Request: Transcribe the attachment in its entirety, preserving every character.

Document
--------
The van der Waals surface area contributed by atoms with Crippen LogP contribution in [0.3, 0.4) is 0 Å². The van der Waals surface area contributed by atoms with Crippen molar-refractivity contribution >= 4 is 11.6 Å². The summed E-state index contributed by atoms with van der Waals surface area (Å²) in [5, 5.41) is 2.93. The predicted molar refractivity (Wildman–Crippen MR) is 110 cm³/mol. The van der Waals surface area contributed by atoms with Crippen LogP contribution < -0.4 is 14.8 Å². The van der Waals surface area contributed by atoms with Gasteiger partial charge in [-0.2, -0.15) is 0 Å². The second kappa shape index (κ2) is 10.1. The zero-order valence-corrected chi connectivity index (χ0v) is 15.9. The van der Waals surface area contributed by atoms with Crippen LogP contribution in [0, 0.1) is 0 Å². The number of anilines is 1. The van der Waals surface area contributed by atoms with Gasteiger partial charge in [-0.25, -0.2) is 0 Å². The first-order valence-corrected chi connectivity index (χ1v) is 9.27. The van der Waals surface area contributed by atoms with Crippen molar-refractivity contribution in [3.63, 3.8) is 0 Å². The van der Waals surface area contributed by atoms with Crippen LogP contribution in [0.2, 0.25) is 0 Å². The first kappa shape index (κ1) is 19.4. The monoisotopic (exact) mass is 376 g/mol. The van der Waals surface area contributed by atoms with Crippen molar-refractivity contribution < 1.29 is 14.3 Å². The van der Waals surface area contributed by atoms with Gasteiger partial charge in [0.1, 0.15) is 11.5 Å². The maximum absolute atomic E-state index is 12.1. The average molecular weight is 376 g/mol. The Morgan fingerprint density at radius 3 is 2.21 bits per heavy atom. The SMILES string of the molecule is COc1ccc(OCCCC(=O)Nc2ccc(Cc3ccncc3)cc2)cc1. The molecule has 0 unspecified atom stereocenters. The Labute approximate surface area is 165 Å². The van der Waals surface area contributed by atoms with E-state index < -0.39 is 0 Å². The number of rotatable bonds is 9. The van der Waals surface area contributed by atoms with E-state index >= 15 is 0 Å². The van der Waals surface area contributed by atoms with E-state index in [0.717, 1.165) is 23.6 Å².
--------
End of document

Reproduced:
The van der Waals surface area contributed by atoms with Crippen LogP contribution in [0.3, 0.4) is 0 Å². The van der Waals surface area contributed by atoms with Crippen molar-refractivity contribution >= 4 is 11.6 Å². The summed E-state index contributed by atoms with van der Waals surface area (Å²) in [5, 5.41) is 2.93. The predicted molar refractivity (Wildman–Crippen MR) is 110 cm³/mol. The van der Waals surface area contributed by atoms with Crippen LogP contribution < -0.4 is 14.8 Å². The van der Waals surface area contributed by atoms with Gasteiger partial charge in [-0.2, -0.15) is 0 Å². The second kappa shape index (κ2) is 10.1. The zero-order valence-corrected chi connectivity index (χ0v) is 15.9. The van der Waals surface area contributed by atoms with Crippen LogP contribution in [0, 0.1) is 0 Å². The number of anilines is 1. The van der Waals surface area contributed by atoms with Gasteiger partial charge in [-0.25, -0.2) is 0 Å². The first-order valence-corrected chi connectivity index (χ1v) is 9.27. The van der Waals surface area contributed by atoms with Crippen molar-refractivity contribution in [3.63, 3.8) is 0 Å². The van der Waals surface area contributed by atoms with Crippen LogP contribution in [0.2, 0.25) is 0 Å². The first kappa shape index (κ1) is 19.4. The monoisotopic (exact) mass is 376 g/mol. The van der Waals surface area contributed by atoms with Crippen molar-refractivity contribution < 1.29 is 14.3 Å². The van der Waals surface area contributed by atoms with Gasteiger partial charge in [0.1, 0.15) is 11.5 Å². The maximum absolute atomic E-state index is 12.1. The average molecular weight is 376 g/mol. The Morgan fingerprint density at radius 3 is 2.21 bits per heavy atom. The SMILES string of the molecule is COc1ccc(OCCCC(=O)Nc2ccc(Cc3ccncc3)cc2)cc1. The molecule has 0 unspecified atom stereocenters. The Labute approximate surface area is 165 Å². The van der Waals surface area contributed by atoms with E-state index < -0.39 is 0 Å². The number of rotatable bonds is 9. The van der Waals surface area contributed by atoms with E-state index >= 15 is 0 Å². The van der Waals surface area contributed by atoms with E-state index in [0.717, 1.165) is 23.6 Å².